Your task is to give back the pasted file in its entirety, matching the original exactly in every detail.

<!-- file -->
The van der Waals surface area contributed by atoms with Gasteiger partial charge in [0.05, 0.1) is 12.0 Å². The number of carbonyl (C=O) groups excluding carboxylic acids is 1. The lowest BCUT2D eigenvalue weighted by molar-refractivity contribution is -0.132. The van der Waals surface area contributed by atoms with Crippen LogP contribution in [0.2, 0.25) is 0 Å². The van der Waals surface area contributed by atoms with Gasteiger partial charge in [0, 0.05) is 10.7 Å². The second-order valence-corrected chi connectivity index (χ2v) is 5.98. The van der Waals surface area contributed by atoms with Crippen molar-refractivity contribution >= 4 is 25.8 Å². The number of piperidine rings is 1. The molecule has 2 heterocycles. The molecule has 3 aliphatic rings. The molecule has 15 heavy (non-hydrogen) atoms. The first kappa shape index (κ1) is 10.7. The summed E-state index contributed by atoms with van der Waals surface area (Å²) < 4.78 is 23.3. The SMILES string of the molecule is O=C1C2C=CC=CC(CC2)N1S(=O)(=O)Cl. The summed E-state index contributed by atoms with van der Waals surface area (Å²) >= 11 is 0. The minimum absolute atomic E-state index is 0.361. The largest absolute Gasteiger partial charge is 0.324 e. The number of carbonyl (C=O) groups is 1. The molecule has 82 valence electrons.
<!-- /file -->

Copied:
The van der Waals surface area contributed by atoms with Gasteiger partial charge in [0.05, 0.1) is 12.0 Å². The number of carbonyl (C=O) groups excluding carboxylic acids is 1. The lowest BCUT2D eigenvalue weighted by molar-refractivity contribution is -0.132. The van der Waals surface area contributed by atoms with Crippen LogP contribution in [0.2, 0.25) is 0 Å². The van der Waals surface area contributed by atoms with Gasteiger partial charge in [0, 0.05) is 10.7 Å². The second-order valence-corrected chi connectivity index (χ2v) is 5.98. The van der Waals surface area contributed by atoms with Crippen molar-refractivity contribution >= 4 is 25.8 Å². The number of piperidine rings is 1. The molecule has 2 heterocycles. The molecule has 3 aliphatic rings. The molecule has 15 heavy (non-hydrogen) atoms. The first kappa shape index (κ1) is 10.7. The summed E-state index contributed by atoms with van der Waals surface area (Å²) < 4.78 is 23.3. The SMILES string of the molecule is O=C1C2C=CC=CC(CC2)N1S(=O)(=O)Cl. The summed E-state index contributed by atoms with van der Waals surface area (Å²) >= 11 is 0. The minimum absolute atomic E-state index is 0.361. The largest absolute Gasteiger partial charge is 0.324 e. The number of carbonyl (C=O) groups is 1. The molecule has 82 valence electrons.